The REI ADV 3.1 Gravel Bike is a 30-speed adventure bike specifically designed for riding on gravel and packed dirt roads. While it doesn’t have a mountain bike frame or suspension, it’s outfitted with some of the same components that you find on mountain bikes like disc brakes and low-pressure knobby tires so you can ride it on unsurfaced rail trails, fire roads, or paved roads. Gravel bikes aren’t designed for hardcore mountain biking with jumps or single track, but they’re a lot of fun to ride because they open up a lot of wilderness settings that have unpaved roads and require longer rides to access.
What’s so special about the REI ADV 3.1 Gravel Bike? It’s a great value that includes a lot of excellent components. While you can easily spend two, three, or even four times to get a better gravel bike, the incremental cost doesn’t really translate into huge performance gains for the average rider. If you’re a beginner or coming back to cycling after a hiatus, the ADV 3.1 is a great build that won’t hold you back as you get deeper into the sport of gravel biking and one that even your snobby backpacking buddies will appreciate.
Specs at a Glance
- Frame: Double-butted chromoly steel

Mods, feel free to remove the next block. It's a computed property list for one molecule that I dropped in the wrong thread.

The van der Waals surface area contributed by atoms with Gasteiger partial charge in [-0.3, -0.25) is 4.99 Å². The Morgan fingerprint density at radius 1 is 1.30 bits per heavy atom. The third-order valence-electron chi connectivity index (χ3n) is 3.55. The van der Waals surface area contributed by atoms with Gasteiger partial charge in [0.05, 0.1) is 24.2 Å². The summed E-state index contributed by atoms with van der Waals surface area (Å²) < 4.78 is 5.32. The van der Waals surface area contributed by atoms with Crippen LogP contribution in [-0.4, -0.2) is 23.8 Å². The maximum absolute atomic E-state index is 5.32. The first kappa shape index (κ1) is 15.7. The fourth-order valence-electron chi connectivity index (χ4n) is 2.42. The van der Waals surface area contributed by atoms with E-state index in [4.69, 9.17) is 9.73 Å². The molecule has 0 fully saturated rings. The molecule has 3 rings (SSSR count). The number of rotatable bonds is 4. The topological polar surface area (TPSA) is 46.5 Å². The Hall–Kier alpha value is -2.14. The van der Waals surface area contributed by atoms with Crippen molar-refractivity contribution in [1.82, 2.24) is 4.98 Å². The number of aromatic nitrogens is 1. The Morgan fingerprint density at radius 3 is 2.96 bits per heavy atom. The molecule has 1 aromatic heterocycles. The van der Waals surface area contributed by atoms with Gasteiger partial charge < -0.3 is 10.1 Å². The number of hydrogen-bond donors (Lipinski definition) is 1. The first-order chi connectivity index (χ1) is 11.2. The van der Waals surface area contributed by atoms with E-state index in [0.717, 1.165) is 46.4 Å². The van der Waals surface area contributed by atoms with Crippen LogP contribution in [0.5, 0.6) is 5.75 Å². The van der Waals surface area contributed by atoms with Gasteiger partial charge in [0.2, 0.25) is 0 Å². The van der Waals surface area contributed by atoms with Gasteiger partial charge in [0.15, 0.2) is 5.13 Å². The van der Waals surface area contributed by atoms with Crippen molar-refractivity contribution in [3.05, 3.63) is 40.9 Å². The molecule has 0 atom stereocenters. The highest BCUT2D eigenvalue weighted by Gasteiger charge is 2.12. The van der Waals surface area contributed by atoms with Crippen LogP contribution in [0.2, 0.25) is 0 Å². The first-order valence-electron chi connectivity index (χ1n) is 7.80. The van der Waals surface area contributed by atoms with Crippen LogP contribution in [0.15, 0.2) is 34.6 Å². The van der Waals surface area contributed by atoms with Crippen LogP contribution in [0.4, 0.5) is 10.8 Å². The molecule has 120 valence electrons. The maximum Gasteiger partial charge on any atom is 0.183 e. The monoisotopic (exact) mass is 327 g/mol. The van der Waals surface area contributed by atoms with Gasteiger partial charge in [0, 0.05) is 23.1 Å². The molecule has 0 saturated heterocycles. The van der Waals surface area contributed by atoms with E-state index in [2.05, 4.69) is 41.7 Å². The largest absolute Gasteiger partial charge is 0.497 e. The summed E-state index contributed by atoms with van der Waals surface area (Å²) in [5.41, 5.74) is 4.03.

- Fork: Chromoly steel
- Crankset: Shimano Deore, 48/36/26
- Bottom Bracket: Shimano Deore SM-BB52 external bearing
- Shifters: Microshift BS-M10 bar-end
- Front Derailleur: Shimano Deore
- Rear Derailleur: Shimano Deore
- Rear Cogs: Shimano HG62, 11-34, 10-speed
- Number of Gears: 30
- Brakes: TRP Spyre mechanical disc
- Rims: Alex AT 470
- Wheel Size: 700c
- Tires: Clement X’PLOR MSO, 700 x 40mm
- Handlebar Shape: Drop Bar
- Headset: FSA with turn limiter
- Chain: KMC Z99
- Pedals: Not included
- Weight: 25 lbs. 9.6 oz.
- Click for complete specifications and sizing charts
The REI ADV 3.1: Key Features
The REI ADV 3.1 has a steel frame. While this provides excellent durability and smooth riding, it makes the bike a few pounds heavier than bikes with aluminum frames. While it weighs 25.5 pounds, it’s going to be hard to find a lighter weight bike at this price point without compromising on drivetrain components and brakes. If you intend to train (on road or off) with the ADV 3.1 every day, then I’d encourage you to get a lighter weight bike. Otherwise, the ADV 3.1 is still a fine option for recreational use or as an urban commuter.
The ADV 3.1 frame comes with low rider fork mounts and numerous braze-ons for adding front and rear racks and accessories. When buying racks, make sure you buy ones that are compatible with disc brakes, like the Topeak Explorer MTX Tubular Rack with Disc Mounts. This is an important consideration if you want to try bikepacking and want to use a pannier (saddle bag) storage system for carrying your gear.
The ADV 3.1 has an aggressively flared handlebar which increases the number of hand positions and angles you can grip the handlebar with. However, if you have shoulder issues, you may find it uncomfortable. It’s one of the distinguishing things about the bike. Try it and see if you like it. If not, your local REI bike shop may still be willing to replace it with a more conventional handlebar or you can do it yourself if you’re comfortable moving brakes and shifters.